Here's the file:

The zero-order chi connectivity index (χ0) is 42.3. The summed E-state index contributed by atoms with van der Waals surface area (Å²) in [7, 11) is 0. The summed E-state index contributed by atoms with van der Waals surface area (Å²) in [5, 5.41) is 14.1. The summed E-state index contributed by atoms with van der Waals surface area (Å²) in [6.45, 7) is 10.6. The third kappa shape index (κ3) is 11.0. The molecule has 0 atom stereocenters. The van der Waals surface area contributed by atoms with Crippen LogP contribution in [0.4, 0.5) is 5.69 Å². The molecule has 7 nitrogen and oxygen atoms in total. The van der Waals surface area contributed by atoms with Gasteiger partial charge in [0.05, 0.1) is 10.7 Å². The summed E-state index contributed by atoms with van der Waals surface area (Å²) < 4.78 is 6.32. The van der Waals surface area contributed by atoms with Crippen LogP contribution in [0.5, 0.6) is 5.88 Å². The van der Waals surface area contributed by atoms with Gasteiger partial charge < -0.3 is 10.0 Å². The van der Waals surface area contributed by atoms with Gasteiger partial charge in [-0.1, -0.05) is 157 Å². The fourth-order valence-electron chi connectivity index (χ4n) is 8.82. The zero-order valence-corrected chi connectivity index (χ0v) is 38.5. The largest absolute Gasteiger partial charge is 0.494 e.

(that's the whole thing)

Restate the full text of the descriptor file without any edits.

The zero-order chi connectivity index (χ0) is 42.3. The summed E-state index contributed by atoms with van der Waals surface area (Å²) in [7, 11) is 0. The summed E-state index contributed by atoms with van der Waals surface area (Å²) in [5, 5.41) is 14.1. The summed E-state index contributed by atoms with van der Waals surface area (Å²) in [6.45, 7) is 10.6. The third kappa shape index (κ3) is 11.0. The molecule has 0 atom stereocenters. The van der Waals surface area contributed by atoms with Crippen LogP contribution in [0.4, 0.5) is 5.69 Å². The molecule has 7 nitrogen and oxygen atoms in total. The van der Waals surface area contributed by atoms with Gasteiger partial charge in [0.05, 0.1) is 10.7 Å². The summed E-state index contributed by atoms with van der Waals surface area (Å²) < 4.78 is 6.32. The van der Waals surface area contributed by atoms with Crippen LogP contribution in [0.5, 0.6) is 5.88 Å². The van der Waals surface area contributed by atoms with Gasteiger partial charge < -0.3 is 10.0 Å². The van der Waals surface area contributed by atoms with Gasteiger partial charge in [-0.1, -0.05) is 157 Å². The fourth-order valence-electron chi connectivity index (χ4n) is 8.82. The zero-order valence-corrected chi connectivity index (χ0v) is 38.5. The largest absolute Gasteiger partial charge is 0.494 e.